It’s difficult to make fracking more efficient and safer at the same time, but we can hedge our bets using the advanced data technologies of “prescriptive analytics.”
There’s a lot of data moving through a fracking operation. Depending on the shale play and the operator, the drilling phase can last from six to thirty days, the fracking-completion phase can last from three to eight days and production phase can last for 30 years. And all that data comes in the form of different datasets. The big question is how to make sense of them together?
To get more oil and gas from a well for a longer period of time and a lower environmental footprint, it’s crucial to extract actionable information after combining all these datasets. As the industry gets into the “shale manufacturing” phase, and as exploration and production costs rise, an operator’s ability to improve production performance and safety is instrumental for success in the highly competitive marketplace.
As oil prices start dipping gradually over the next couple of years, the ability to make accurate investment-drilling-fracking-completion decisions will become a must-have competency. Enter big data analytics.
The first phase of big data analytics is “descriptive analytics,” focused on past and present. It answers: What happened? Why? What is happening? Why?
The second phase is “predictive analytics,” focused on the future. It answers: What will happen?
The third phase, the “final frontier,” of big data analytics is “prescriptive analytics” and is focused on improving the future. It answers: What will happen? When? Why? How can we improve this predicted future without disrupting other priorities?
Better for the Environment
Today, most oil companies have drilled only a fraction of their unconventional acreage. They’ve learned valuable lessons—and collected critical data— from these drilled-fracked-completed-producing wells. Now the question becomes: how can an operator unearth and subsequently use the insights lurking in all these datasets to improve production from its remaining acreage positions?
Development of unconventional shale plays involved the drilling of tens of thousands of wells over hundreds of thousands of acres. By using prescriptive analytics, we can minimize the number of wells and pads needed to efficiently drain the reserves. This can be accomplished by analyzing information from geophysical and well log data, as well as the thousands of treatment stages to truly understand which combination of variables has the biggest impact on ultimate production.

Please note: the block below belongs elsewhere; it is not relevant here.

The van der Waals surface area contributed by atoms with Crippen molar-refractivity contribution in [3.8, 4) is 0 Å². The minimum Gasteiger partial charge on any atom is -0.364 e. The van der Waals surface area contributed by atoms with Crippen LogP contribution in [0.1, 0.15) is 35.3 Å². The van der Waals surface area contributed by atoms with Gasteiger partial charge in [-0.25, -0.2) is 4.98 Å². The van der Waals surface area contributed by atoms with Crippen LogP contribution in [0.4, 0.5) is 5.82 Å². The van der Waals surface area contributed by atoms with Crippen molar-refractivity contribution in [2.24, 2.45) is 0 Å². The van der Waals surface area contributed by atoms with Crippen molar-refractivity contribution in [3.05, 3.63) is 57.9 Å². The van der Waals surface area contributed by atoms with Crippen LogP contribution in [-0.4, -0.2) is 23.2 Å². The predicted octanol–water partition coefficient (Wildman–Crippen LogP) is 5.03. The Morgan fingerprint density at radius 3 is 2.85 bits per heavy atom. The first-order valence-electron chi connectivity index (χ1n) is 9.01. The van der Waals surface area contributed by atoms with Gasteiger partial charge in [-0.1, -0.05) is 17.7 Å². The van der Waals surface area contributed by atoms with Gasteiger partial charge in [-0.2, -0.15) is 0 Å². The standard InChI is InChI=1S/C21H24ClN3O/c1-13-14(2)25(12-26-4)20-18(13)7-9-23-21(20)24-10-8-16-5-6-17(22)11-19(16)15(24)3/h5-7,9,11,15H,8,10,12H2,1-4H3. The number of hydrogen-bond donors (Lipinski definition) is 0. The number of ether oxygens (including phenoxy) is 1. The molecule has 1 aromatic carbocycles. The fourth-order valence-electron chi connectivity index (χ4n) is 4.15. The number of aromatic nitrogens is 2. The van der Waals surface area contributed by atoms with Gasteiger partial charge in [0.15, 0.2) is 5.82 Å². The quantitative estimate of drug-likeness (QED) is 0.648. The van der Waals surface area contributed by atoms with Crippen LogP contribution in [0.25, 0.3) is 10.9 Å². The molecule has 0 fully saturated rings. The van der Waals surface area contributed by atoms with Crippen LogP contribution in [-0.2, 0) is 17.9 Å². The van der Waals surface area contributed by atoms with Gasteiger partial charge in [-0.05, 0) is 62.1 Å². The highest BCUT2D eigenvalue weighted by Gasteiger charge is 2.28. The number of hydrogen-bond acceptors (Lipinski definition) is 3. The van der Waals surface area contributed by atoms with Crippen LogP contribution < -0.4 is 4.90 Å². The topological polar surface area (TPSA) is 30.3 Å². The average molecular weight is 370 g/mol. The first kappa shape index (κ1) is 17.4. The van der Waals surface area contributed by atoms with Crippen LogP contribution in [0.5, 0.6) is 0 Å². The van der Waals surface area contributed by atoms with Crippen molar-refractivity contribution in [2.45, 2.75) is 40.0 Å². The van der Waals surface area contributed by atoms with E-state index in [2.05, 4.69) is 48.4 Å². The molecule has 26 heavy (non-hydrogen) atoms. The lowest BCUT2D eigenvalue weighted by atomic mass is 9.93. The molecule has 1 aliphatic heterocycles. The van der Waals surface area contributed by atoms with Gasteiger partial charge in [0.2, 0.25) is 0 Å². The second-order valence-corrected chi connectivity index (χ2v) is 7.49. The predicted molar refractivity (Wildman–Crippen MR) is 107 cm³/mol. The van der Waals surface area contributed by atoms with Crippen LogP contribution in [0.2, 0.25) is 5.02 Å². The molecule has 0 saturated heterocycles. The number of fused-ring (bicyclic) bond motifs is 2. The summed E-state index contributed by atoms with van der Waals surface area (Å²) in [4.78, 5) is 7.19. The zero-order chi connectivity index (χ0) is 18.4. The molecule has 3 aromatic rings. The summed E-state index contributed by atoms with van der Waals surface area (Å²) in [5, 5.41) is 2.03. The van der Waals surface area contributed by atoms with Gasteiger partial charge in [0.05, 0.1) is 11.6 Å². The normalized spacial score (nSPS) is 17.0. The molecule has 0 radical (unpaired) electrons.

If we can make each well treatment more effective and place each well in a suitable location, we will greatly reduce the overall footprint at the surface and minimize the amount of water and chemical usage downhole.
Drilling:A properly constructed well bore prevents blowouts and protects fresh water sands during hydraulic fracturing operations. By analyzing 3-D seismic data, real time drilling logs, pressure while drilling, weight on bit, drag, torque changes, cement bond logs, and many more data measurements, one can optimize the well design sooner in the fields development, and protect sensitive fresh water from the very inception. Also, from a video standpoint, training prescriptive analytics algorithms to recognize and predict unsafe behavior and sending a warning—with the suggestion for a preemptive measure—to the on duty safety supervisor can prevent accidents and save lives.
Fracking-Completion:To manage dangerous high pressure, the key is in integrating video surveillance with data from pumping and wellhead equipment to preempt an uncontrolled or catastrophic release of frack water and hydrocarbons.
Production: The goal is to minimize oil spills and unintentional gas flaring. Oil and gas companies collect a wealth of real time data—sometimes, every few seconds—on each piece of equipment. The data currently just alerts someone if a failure occurs, but prescriptive analytics could alert an operator before a failure occurs with a recommendation for an appropriate preemptive measure.
Better for the Bottom Line
Emerging technologies like fiber optic sensing combined with existing diagnostic tools like microseismic are now showing us that the current fracturing process isn’t optimized. Many times only a small fraction of the reservoir is stimulated with each fracture treatment. By combining all the available datasets with prescriptive analytics, we can make better decisions looking ahead rather than review the terabytes-petabytes of information after the fact and try to make incremental improvements on the next well.
Prescriptive analytics can offer data-driven answers to the mission critical questions:
- Prediction: Where to drill? Why?
- Prediction: Where to frack? Why?
- Prescription: How to complete each well for maximum production?
The good news is the pioneers in the energy business are starting to pay attention to prescriptive analytics. Google-like technologies are finally arriving to improve some of the most expensive, in more ways than one, decisions in the planet.
Atanu Basu is the CEO of Ayata, a software company that invented and refined Prescriptive Analytics over 10 years.